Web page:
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Revision Date: February 14, 2013
Updated On: June 04, 2013
3.1 This test method provides standardized procedures for obtaining and testing specimens to determine the compressive, splitting tensile, and flexural strength of in-place concrete.
3.2 Generally, test specimens are obtained when doubt exists about the in-place concrete quality due either to low strength test results during construction or signs of distress in the structure. Another use of this method is to provide strength information on older structures.
3.3 Concrete strength is affected by the location of the concrete in a structural element, with the concrete at the bottom tending to be stronger than the concrete at the top. Core strength is also affected by core orientation relative to the horizontal plane of the concrete as placed, with strength tending to be lower when measured parallel to the horizontal plane.3 These factors shall be considered in planning the locations for obtaining concrete samples and in comparing strength test results.
3.4 The strength of concrete measured by tests of cores is affected by the amount and distribution of moisture in the specimen at the time of test. There is no standard procedure to condition a specimen that will ensure that, at the time of test, it will be in the identical moisture condition as concrete in the structure. The moisture conditioning procedures in this test method are intended to provide reproducible moisture conditions that minimize within-laboratory and between-laboratory variations and to reduce the effects of moisture introduced during specimen preparation.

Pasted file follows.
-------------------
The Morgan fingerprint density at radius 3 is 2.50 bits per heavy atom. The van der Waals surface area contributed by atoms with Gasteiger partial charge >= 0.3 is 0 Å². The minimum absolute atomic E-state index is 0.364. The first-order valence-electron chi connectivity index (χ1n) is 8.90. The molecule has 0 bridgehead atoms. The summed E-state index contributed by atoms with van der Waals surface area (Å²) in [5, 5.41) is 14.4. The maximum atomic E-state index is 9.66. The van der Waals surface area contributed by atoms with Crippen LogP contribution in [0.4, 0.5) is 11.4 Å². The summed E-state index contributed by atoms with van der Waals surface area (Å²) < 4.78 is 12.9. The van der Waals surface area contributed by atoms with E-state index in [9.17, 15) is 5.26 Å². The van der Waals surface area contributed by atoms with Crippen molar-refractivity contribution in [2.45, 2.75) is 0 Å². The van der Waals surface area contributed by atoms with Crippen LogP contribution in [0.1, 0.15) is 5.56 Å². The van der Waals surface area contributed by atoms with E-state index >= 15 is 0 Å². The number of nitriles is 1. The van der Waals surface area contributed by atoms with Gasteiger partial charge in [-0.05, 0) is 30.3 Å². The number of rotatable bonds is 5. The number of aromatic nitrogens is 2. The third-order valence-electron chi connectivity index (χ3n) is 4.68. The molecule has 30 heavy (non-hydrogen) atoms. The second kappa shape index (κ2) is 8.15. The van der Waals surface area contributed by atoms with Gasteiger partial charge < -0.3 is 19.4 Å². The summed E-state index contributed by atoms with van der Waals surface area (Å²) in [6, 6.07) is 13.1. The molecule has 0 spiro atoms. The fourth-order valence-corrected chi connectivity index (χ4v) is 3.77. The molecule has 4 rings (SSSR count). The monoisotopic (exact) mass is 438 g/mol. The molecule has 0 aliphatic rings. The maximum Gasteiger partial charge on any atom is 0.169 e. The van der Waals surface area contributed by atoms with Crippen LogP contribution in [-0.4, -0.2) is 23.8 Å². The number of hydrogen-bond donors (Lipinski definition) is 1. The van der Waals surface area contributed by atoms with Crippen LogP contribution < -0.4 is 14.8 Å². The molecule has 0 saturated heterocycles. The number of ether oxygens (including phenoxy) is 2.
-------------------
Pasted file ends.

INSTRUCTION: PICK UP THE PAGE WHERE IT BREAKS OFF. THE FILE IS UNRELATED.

3.5 The measured compressive strength of a core will generally be less than that of a corresponding properly molded and cured standard cylinder tested at the same age. For a given concrete, however, there is no unique relationship between the strengths of these two types of specimens (see Note 3). The relationship is affected by many factors such as the strength level of the concrete, the in-place temperature and moisture histories, the degree of consolidation, batch-to-batch variability, the strength-gain characteristics of the concrete, the condition of the coring apparatus, and the care used in removing cores.
Note 3—A procedure is available for estimating the equivalent cylinder strength from a measured core strength.4
Note 4—In the absence of core strength requirements of an applicable building code or of other contractual or legal documents that may govern the project, the specifier of tests should establish in the project specifications the acceptance criteria for core strengths. An example of acceptance criteria for core strength is provided in ACI 318,5 which are used to evaluate cores taken to investigate low strength test results of standard-cured cylinder during construction. According to ACI 318, the concrete represented by the cores is considered structurally adequate if the average strength of three cores is at least 85?% of the specified strength and no single core strength is less than 75?% of the specified strength.
3.6 The “specifier of the tests” referenced in this test method is the individual responsible for analysis or review and acceptance of core test results.
Note 5—For investigation of low strength test results, ACI 318 defines the specifier of the tests as the licensed design professional.
3.7 The apparent compressive strength of concrete as measured by a core is affected by the length-diameter ratio (L/D) of the core as tested and this must be considered in preparing core specimens and evaluating test results.